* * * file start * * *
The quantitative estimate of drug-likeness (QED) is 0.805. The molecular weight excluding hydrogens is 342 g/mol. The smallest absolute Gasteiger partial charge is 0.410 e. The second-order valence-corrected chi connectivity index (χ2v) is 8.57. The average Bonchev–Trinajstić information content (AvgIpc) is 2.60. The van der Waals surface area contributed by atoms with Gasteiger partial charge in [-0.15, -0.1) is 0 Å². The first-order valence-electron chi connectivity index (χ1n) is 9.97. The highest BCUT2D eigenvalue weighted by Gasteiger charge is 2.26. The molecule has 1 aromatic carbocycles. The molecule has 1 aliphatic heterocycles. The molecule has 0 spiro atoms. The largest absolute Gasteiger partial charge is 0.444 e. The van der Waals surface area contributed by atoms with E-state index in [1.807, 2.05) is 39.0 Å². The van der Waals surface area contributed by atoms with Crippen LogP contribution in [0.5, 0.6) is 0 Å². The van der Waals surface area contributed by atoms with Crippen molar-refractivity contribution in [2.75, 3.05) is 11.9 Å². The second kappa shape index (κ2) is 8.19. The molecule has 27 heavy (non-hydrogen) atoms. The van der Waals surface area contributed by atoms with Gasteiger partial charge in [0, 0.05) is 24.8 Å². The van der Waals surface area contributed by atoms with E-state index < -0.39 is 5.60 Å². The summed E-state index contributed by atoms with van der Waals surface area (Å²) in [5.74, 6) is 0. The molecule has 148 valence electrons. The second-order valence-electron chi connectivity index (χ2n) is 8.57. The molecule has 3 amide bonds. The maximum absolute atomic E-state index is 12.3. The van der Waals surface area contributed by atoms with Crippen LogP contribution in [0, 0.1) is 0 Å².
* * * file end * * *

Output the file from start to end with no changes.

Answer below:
The quantitative estimate of drug-likeness (QED) is 0.805. The molecular weight excluding hydrogens is 342 g/mol. The smallest absolute Gasteiger partial charge is 0.410 e. The second-order valence-corrected chi connectivity index (χ2v) is 8.57. The average Bonchev–Trinajstić information content (AvgIpc) is 2.60. The van der Waals surface area contributed by atoms with Gasteiger partial charge in [-0.15, -0.1) is 0 Å². The first-order valence-electron chi connectivity index (χ1n) is 9.97. The highest BCUT2D eigenvalue weighted by Gasteiger charge is 2.26. The molecule has 1 aromatic carbocycles. The molecule has 1 aliphatic heterocycles. The molecule has 0 spiro atoms. The largest absolute Gasteiger partial charge is 0.444 e. The van der Waals surface area contributed by atoms with E-state index in [1.807, 2.05) is 39.0 Å². The van der Waals surface area contributed by atoms with Crippen LogP contribution in [0.5, 0.6) is 0 Å². The van der Waals surface area contributed by atoms with Crippen molar-refractivity contribution in [2.75, 3.05) is 11.9 Å². The second kappa shape index (κ2) is 8.19. The molecule has 27 heavy (non-hydrogen) atoms. The van der Waals surface area contributed by atoms with Gasteiger partial charge in [0, 0.05) is 24.8 Å². The van der Waals surface area contributed by atoms with E-state index < -0.39 is 5.60 Å². The summed E-state index contributed by atoms with van der Waals surface area (Å²) in [5.74, 6) is 0. The molecule has 148 valence electrons. The second-order valence-electron chi connectivity index (χ2n) is 8.57. The molecule has 3 amide bonds. The maximum absolute atomic E-state index is 12.3. The van der Waals surface area contributed by atoms with Crippen LogP contribution in [0, 0.1) is 0 Å².